Packers Offensive Coordinator Joe Philbin acknowledged the need for better pass-protection, but he wouldn’t absolve the other elements of the Packers’ passing game from blame for Sunday’s performance in a 19-14 loss to the Kansas City Chiefs.
“I’m not satisfied with where our pass-protection’s at. When you have four sacks in the game, the offensive coordinator should be concerned,” Philbin said, but added: “After watching the film, I thought there was some good protection. I don’t think it was terrible.”
Postgame remarks tended to blame hurried throws for Packers receivers having to cut their routes short, but Philbin wasn’t buying it.
“I don’t know about that one,” Philbin said. “Any time a team plays man-to-man press, the time clock of the receivers gets adjusted.”
Quarterback Aaron Rodgers, who has completed 68.1 percent of his passes this season, was barely over 50 percent on Sunday. Something was amiss in the Packers’ pass-offense and Philbin said the blame should be shared.
“There are pictures in that game that there are plenty of guys open and plenty of opportunity to make plays,” Philbin said. “I think it’s a little bit of everything.”
The challenge confronting the Packers offense now is to get back into its season-long rhythm in what remains of this regular season, which is to say home games against Chicago and Detroit. The Packers have built their 13-1 record on fast-paced, precision offense and they stepped out of that identity in the loss to the Chiefs.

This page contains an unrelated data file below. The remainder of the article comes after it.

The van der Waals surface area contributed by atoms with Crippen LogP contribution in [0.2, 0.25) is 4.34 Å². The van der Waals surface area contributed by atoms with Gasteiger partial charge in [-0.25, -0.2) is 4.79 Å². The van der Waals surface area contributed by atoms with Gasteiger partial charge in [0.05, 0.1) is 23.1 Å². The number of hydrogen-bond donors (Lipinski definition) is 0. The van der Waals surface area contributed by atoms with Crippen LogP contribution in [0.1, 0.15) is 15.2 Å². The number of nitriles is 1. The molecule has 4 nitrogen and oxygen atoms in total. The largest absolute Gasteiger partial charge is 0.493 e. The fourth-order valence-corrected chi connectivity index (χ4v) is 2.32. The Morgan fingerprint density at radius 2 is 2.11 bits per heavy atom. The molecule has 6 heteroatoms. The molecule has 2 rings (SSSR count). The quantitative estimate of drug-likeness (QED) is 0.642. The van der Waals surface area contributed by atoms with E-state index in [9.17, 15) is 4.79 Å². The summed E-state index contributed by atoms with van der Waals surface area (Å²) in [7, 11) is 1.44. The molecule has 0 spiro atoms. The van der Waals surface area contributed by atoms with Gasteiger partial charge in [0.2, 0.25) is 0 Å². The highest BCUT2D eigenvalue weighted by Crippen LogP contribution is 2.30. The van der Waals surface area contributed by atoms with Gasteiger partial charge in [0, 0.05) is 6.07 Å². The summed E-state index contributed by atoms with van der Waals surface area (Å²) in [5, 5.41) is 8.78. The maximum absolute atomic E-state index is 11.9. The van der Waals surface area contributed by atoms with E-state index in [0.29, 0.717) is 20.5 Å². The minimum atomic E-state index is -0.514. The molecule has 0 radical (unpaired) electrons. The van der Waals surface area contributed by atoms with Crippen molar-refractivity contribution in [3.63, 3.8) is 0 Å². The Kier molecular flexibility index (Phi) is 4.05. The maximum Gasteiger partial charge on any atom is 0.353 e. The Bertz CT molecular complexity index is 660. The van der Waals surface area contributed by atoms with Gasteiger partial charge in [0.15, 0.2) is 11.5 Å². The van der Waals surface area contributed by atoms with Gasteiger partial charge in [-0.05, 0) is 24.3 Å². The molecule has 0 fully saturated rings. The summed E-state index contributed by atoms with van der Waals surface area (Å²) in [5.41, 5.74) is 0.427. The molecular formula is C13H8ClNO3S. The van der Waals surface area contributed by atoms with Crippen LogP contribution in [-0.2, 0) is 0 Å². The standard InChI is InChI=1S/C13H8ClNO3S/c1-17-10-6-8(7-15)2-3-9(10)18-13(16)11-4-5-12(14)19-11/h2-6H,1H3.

The Packers also stepped out of its identity, failing to create a turnover or register a sack in a game for the first time this season.
“That was the biggest difference in yesterday’s game,” Defensive Coordinator Dom Capers said.
Capers credited Chiefs quarterback Kyle Orton, playing in his first game with his new team, for beating the blitz and avoiding trouble.
“Orton did a good job of getting rid of the ball. We depend a lot on taking the ball away and disrupting the quarterback,” Capers said.
The Packers have needed takeaways and big plays on defense to overcome a lot of yardage surrendered. The Chiefs gained 438 yards on Sunday and that led to a whopping time of possession advantage that likely left the defense gassed and unable to stop the Chiefs in the final 2:04 of the game.
“I don’t like the way we finished the game. You have to get them stopped and we didn’t get that done. We didn’t attack. You want to get off the ball and get on their side of the line of scrimmage,” Capers said.
Both coordinators credited the Chiefs’ game plan and their execution of it. Capers said the Chiefs’ use of end-around-type misdirection plays and bootlegs forced Packers defenders to stay “home” and not chase the ball.
“Kansas City had a good scheme, they’re well-coached and they played hard,” Philbin said. Additional coverage - Dec. 19